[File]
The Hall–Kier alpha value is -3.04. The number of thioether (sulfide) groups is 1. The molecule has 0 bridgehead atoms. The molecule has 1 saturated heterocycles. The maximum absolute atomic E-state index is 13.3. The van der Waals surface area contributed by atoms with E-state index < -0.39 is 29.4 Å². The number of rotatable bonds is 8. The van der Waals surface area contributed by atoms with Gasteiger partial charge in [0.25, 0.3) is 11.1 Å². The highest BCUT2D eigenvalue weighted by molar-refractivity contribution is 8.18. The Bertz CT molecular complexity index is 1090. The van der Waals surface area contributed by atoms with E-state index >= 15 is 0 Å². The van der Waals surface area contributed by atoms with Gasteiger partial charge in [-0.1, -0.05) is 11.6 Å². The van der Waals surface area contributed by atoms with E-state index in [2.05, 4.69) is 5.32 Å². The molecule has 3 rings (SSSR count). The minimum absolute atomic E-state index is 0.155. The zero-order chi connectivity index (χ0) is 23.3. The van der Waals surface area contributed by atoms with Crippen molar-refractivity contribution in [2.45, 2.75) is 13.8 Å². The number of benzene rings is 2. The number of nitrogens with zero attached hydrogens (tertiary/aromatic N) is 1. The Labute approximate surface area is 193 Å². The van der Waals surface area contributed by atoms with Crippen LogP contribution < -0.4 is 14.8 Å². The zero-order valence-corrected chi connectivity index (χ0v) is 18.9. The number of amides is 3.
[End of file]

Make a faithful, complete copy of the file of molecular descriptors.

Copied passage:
The Hall–Kier alpha value is -3.04. The number of thioether (sulfide) groups is 1. The molecule has 0 bridgehead atoms. The molecule has 1 saturated heterocycles. The maximum absolute atomic E-state index is 13.3. The van der Waals surface area contributed by atoms with E-state index < -0.39 is 29.4 Å². The number of rotatable bonds is 8. The van der Waals surface area contributed by atoms with Gasteiger partial charge in [0.25, 0.3) is 11.1 Å². The highest BCUT2D eigenvalue weighted by molar-refractivity contribution is 8.18. The Bertz CT molecular complexity index is 1090. The van der Waals surface area contributed by atoms with E-state index >= 15 is 0 Å². The van der Waals surface area contributed by atoms with Gasteiger partial charge in [-0.1, -0.05) is 11.6 Å². The van der Waals surface area contributed by atoms with E-state index in [2.05, 4.69) is 5.32 Å². The molecule has 3 rings (SSSR count). The minimum absolute atomic E-state index is 0.155. The zero-order chi connectivity index (χ0) is 23.3. The van der Waals surface area contributed by atoms with Crippen molar-refractivity contribution in [2.45, 2.75) is 13.8 Å². The number of benzene rings is 2. The number of nitrogens with zero attached hydrogens (tertiary/aromatic N) is 1. The Labute approximate surface area is 193 Å². The van der Waals surface area contributed by atoms with Crippen LogP contribution < -0.4 is 14.8 Å². The zero-order valence-corrected chi connectivity index (χ0v) is 18.9. The number of amides is 3.